Originally Published: November 29, 2011 9:43 p.m.
Ebenezer Scrooge may have been tightfisted with his money, sour on Christmas, alienated from family and the classic grump.
But Prescott Center for the Arts' production of Charles Dickens' "A Christmas Carol," skimps on nothing - from acting to costuming to the stage set - to bring this classic alive on the Elks Opera House stage.
Directed by Sean Jeralds, the play opens with narrator Charles Dickens, played by Herb Voss, outfitted in gentlemanly attire of the period, who gives the first hint that the PCA production will remain true to the very words the famous author penned in 1843.
At the time Dickens wrote his novella in the early Victorian era, interest in reviving Christmas traditions that had waned in Britain began a nostalgic revival. Many credit "A Christmas Carol" with bringing merriment back to the holiday season.
Jeralds chose the Elks Opera House to stage the play "because of the classic nature of the theater" and the stage's spaciousness. Prescott is "Christmas City and the Elks is the perfect setting" for "A Christmas Carol," he said, adding that he chose Tony Palermo's radio drama rendition of Dickens' story because "it is adapted right out of the book."
Costuming was a key aspect of presenting "A Christmas Carol," Jeralds said. "Wendy Miller was the woman with vision," he said.
Miller, who is also assistant director, designed costumes for the entire cast of 40, with the help of Karen Murphy and Brooke Williams, after hours of researching and ingenuity, such as finding chains amongst Halloween trappings for ghost Jacob Marley's costume.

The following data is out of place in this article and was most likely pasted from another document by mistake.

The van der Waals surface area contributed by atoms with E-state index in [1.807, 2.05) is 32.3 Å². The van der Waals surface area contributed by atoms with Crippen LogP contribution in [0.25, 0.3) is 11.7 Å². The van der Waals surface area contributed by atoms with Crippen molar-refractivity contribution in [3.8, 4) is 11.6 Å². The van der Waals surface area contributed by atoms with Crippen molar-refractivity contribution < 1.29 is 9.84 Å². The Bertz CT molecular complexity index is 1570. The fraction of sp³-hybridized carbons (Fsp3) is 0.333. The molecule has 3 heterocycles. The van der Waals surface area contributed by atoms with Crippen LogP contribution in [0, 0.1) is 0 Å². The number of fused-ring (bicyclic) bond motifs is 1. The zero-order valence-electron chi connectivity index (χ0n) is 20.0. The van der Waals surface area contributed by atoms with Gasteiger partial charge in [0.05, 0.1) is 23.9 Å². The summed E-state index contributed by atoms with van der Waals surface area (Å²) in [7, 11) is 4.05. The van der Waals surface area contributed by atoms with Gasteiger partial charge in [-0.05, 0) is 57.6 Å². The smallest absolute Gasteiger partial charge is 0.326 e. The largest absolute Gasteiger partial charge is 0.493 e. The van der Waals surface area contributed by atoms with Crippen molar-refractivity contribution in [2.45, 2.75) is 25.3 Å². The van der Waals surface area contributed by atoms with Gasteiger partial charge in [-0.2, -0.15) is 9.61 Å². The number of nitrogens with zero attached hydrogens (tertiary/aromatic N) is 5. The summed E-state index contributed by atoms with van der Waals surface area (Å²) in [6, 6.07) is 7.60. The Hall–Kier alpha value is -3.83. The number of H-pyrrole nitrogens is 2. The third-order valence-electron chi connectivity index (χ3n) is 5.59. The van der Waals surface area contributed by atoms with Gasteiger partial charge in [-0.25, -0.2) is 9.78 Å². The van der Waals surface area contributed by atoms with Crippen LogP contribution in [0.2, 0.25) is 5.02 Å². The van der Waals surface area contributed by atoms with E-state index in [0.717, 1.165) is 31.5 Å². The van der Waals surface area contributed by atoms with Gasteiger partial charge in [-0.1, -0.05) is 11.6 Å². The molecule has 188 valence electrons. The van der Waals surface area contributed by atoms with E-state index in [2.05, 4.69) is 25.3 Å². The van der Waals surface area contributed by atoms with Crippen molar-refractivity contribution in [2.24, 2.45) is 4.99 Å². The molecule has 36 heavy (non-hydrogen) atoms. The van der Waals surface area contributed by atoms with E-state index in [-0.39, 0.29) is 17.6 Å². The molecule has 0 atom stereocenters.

The actors Jeralds cast in "A Christmas Carol" roles walk right out of the book as well. Brad Newman as Scrooge is indeed Scrooge when he all but throws out of his office a charity seeking donations for the poor, turns a deaf ear to his nephew, Fred, who extols Christmas "as a time to think of others," and only begrudgingly lets office worker Bob Cratchit leave at 7 on Christmas Eve and have Christmas Day off.
But there is change in the wind when Scrooge goes home to eat his bowl of gruel and settle in for the night. The ghost of his dead partner Marley (Randy Faulkner) appears, in chains, and tells him, "Mark my words. You too shall be in chains upon your death. I've come to warn you. You shall be haunted by three spirits."
Alysia Kuknyo, as the Spirit of Christmas Past, gently escorts Scrooge through scenes of his lonely childhood, and the loss of the love of his life "because she was replaced by a 'golden idol.'" The Spirit of Christmas Present (Richard Wolfe) transports Scrooge to the streets of London on a bright Christmas Day, forewarning him that "Tiny Tim will die," using Scrooge's own words against him: "That will reduce the world's surplus population. Wouldn't you want that?"
"Oh, no," says Scrooge.
By the time he beholds the Spirit of Christmas Future (Tim Sestak), Scrooge is melting. He sees the vision of the grieving Cratchit family and his own grave, and says over and over to the spirit, "I can change. I will change. I will change. I can change."
"I think it's one of the greatest pieces in literature," Newman said. "The specific language in this adaptation really allows Scrooge to tell the story of redemption" and "in telling this story, we see how he became hardened at Christmas" - from his loneliness and his way out of workhouses to becoming one of the merchants in the exchange.
"He resolves to learn the lessons the spirits have shown him. At the end, he rejoins his family and the family of man. Christmas reminds us of this."
Performances are 7:30 p.m. Thursday, Dec. 1, through Saturday, Dec. 3, Thursday, Dec. 8, and Saturday, Dec. 10. Matinees are at 2 p.m. Sunday, Dec. 4, and Saturday, Dec. 10. There is no Dec. 9 performance due to the Acker Musical Showcase. Tickets are $12 for children and $17 for adults.
To order, call 445-3286, visit the Prescott Center for the Arts box office, 208 N. Marina, or log onto www.pca-az.net.